Forests get a reprieve

No Comments |  Posted by Aston Hillbilly |  Category:Forestry Commission, News

Forestry land is safe from threat of complete sell-off

On the 17th February the Government announced a U-turn on the forestry sale proposal - www.bbc.co.uk/news/uk-politics-12488847 - which essentially means is that public forests in England have a reduced risk of being sold: ‘reduced’ because the Government can still sell 15% of Forestry Commission land (you can read more on this here).

The previous plans to do this are now ‘on-hold’ following the recent public outcry, but will almost undoubtedly not be forgotten about in a hurry, and the Forestry Commission will also still be having 25% of its workforce cut.

The CTC’s official stance can been seen here and reads thus:

Forest mass sell-off on hold but cycle access still needs defending


CTC, the UK’s national cyclists’ organisation, has welcomed the Government’s cancellation of its plans to sell the majority of England’s forests. However, since there are still plans to sell 15% of that forestry, the campaign is on to defend access by bike.

Environment Secretary Caroline Spelman MP has announced that she will delete the clauses in the Public Bodies Bill that would have enabled the sale of one half of all Forestry Commission land. As a result, the Government will now abandon plans to facilitate the sale of this English Forestry Commission Estate. Instead it will set up a panel to advise on biodiversity and forest access.

Mr Cameron signalled the Government’s U-turn during Prime Minister’s questions yesterday. When asked whether he was happy with the Government’s “flagship policy” of forest sell-offs, the Prime Minister said: “The short answer to that is – no”.

CTC had been working behind the scenes to secure an acceptable outcome for cyclists, whatever the results of the Government’s consultation. In the run up to today’s announcement, Colin Palmer, CTC’s off-road advisor, met MPs, Peers and other potential allies, while CTC’s Chief Executive was due to speak to Environment Minister Richard Benyon MP this week. Benyon cancelled their meeting the day before Mr Cameron announced the end of the consultation.

Despite the Government’s U-turn, it still intends to sell 40,000 hectares, equivalent to 15% of the Forestry Commission estate - although these sales will not be implemented until the criteria are reassessed. CTC will campaign to retain cycle access in these forests.

Reflecting on the campaign so far, Colin Palmer said: “CTC has said all along that we’d prefer to see England’s forests remain in public ownership and we are now very pleased that the Government now seems to be accepting this principle. However, we need to ensure that cycle access is not lost in the future. We hope that Ministers now understand the importance to cycling of the forestry estate, and will look for ways to meet the increasing demand from families and mountainbikers for traffic-free cycling opportunities in the forest.”

So what can I do?

If you wish to continue pressure on this subject, there are several things you can do.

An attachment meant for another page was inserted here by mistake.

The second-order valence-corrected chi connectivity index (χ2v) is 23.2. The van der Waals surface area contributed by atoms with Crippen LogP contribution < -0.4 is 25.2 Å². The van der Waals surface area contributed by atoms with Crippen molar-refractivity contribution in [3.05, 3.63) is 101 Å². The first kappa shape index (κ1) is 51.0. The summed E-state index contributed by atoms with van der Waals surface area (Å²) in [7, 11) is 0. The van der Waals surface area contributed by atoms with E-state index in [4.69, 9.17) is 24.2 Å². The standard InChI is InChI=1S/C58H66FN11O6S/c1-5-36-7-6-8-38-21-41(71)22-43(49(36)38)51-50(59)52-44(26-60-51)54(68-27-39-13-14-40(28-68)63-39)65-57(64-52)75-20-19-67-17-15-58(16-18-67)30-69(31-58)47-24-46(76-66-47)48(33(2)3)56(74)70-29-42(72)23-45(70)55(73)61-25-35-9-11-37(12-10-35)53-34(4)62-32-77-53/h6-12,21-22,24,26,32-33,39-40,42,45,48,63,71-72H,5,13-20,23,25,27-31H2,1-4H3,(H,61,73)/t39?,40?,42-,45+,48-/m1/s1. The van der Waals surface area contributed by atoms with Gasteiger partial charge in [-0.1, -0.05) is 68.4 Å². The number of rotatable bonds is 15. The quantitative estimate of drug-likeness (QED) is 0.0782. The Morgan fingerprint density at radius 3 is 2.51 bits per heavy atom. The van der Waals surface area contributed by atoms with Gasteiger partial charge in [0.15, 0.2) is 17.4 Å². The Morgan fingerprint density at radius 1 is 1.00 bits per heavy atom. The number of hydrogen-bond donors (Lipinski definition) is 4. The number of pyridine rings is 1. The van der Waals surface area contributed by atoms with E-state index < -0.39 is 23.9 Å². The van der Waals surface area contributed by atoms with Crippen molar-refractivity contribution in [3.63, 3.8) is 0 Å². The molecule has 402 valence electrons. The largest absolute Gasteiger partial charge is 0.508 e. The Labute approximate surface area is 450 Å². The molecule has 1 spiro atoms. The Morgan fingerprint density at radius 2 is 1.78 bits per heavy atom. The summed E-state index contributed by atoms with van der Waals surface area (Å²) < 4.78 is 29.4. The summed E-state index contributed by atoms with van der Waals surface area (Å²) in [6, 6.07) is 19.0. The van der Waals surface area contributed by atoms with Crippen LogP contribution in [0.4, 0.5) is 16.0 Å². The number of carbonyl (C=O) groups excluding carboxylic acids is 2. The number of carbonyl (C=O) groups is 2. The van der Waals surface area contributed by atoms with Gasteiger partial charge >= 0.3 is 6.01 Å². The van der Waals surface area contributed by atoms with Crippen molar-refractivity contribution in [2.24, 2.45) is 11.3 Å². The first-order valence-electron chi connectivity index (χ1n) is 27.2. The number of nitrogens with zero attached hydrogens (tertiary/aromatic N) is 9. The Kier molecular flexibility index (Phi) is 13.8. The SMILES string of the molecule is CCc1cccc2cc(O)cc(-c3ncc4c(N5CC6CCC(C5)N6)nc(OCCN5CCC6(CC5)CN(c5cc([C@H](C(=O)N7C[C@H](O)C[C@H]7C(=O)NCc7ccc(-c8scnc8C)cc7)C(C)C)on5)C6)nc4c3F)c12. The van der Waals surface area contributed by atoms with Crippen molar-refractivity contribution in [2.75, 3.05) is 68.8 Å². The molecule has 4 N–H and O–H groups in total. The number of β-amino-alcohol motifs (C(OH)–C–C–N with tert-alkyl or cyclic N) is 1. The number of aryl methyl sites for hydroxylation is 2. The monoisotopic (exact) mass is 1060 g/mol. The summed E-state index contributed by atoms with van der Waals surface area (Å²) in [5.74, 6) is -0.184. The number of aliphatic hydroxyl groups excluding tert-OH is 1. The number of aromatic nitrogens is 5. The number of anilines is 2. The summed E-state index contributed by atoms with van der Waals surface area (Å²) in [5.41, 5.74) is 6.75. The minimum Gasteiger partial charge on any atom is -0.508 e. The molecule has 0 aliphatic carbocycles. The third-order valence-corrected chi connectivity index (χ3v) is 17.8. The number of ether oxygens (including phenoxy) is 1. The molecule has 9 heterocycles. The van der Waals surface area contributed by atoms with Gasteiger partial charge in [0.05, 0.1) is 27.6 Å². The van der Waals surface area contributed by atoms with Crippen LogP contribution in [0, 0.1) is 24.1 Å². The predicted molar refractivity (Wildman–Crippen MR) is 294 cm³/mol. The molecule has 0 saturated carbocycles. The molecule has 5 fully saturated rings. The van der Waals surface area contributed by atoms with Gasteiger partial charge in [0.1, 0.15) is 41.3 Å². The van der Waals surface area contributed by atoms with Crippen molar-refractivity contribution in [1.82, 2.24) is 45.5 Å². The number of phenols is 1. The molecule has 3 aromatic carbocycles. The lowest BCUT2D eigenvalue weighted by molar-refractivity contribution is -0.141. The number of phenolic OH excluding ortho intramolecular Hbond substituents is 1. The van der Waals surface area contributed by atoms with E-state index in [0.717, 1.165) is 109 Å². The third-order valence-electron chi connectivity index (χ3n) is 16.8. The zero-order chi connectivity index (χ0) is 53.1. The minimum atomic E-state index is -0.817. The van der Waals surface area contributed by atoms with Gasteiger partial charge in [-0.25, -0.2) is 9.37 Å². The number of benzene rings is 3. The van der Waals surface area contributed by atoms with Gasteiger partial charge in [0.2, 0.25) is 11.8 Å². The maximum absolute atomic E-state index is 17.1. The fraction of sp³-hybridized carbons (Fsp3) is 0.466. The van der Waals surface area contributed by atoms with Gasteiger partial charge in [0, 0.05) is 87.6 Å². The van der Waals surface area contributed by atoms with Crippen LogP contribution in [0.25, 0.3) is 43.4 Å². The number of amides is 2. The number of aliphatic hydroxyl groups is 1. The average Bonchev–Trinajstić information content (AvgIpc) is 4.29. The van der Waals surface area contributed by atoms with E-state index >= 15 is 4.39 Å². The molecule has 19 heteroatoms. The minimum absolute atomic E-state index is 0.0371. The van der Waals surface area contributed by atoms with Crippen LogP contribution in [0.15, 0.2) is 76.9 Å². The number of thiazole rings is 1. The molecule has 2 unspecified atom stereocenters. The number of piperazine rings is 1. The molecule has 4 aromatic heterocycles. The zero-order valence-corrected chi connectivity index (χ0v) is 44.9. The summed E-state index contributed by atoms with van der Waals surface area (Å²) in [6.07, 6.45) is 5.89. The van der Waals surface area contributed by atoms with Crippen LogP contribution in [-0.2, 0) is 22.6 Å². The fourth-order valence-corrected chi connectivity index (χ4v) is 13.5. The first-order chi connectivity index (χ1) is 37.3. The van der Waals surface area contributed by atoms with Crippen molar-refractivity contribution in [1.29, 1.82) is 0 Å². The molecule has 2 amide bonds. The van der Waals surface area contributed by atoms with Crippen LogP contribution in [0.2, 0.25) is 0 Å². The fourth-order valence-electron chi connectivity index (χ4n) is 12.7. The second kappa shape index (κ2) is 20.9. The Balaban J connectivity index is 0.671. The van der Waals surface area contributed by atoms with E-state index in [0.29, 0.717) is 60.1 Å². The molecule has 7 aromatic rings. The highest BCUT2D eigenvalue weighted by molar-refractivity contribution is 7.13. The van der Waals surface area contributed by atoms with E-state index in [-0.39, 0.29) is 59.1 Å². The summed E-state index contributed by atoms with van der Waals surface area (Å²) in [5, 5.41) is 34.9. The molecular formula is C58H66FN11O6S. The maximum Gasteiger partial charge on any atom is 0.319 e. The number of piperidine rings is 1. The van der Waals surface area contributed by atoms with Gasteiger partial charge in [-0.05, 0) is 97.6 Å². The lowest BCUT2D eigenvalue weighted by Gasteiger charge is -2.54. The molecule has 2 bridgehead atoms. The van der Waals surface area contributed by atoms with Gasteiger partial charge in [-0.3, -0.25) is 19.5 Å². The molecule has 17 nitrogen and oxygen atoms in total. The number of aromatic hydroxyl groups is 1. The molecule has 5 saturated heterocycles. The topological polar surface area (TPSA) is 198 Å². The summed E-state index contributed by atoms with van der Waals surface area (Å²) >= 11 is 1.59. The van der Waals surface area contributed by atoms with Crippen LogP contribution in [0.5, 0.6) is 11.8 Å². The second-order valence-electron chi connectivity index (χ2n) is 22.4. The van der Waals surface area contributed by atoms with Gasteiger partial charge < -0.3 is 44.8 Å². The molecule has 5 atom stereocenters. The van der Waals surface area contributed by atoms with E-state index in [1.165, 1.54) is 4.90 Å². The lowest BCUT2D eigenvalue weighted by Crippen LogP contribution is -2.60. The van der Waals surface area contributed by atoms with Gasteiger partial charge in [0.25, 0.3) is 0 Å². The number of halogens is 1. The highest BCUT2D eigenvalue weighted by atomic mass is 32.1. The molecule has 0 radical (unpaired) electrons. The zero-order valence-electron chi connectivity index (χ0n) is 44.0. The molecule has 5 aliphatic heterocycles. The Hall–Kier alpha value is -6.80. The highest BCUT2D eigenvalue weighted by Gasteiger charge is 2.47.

You can sign this petition, but more importantly contact your local MP. You can find their name and address on findyourmp.parliament.uk. Drop them a letter or email with at least three reasons for objecting; you can use the following as an example:

Dear Sir/Madam,

I am writing to you because I am strongly against the proposed selling off of up to 15% of Forestry Commission (FC) land to the private sector and the cutting of FC jobs.

I disagree with this for the following reasons:

  • If 25% of the FC staff are cut it will create difficulties in the management and profitability of FC land, potentially resulting in it being put up for sale again.
  • The work of the Forestry Commission in monitoring and regulating the commercial forestry of the private sector will probably increase dramatically in areas that woodland is sold. Given the FC budget cuts, it is unlikely it will have the staff to carry this out effectively and the natural environment will suffer as a consequence.
  • Restrictions on land use types decreases the value of land when it is sold. Therefore, I fear that sufficient restrictions will not be placed on land that is sold to ensure it remains managed on behalf of the people and the environment.
  • Public access and pathways are likely to suffer as they become a lower priority due to reduction of FC staff on FC land and lack of desire to continue public access on private land.
  • The cost to the public of recreational activities is likely to increase if woodlands are sold to the private sector due to the profit-driven management style of private enterprises.
  • Once forests and woodlands are sold, it would be very difficult, if not impossible, for the public sector to regain them.

To conclude, I urge you to stand against this disturbing proposal and fight to preserve our historic forests and woodlands, and the organisation that has evolved to manage and embrace its role in a modern environment.

Yours faithfully,

A. Voter

This is a national matter and one that may, or may not, affect Aston Hill directly. Please read up on it so you can make an informed decision on how you wish to treat the situation. However, if you ride bikes on Forestry Commission land then it’s very likely that it’s in your interests to make sure that Forestry Commission property remains publicly owned.

 | Tags: government, politics, privatisation, sell off

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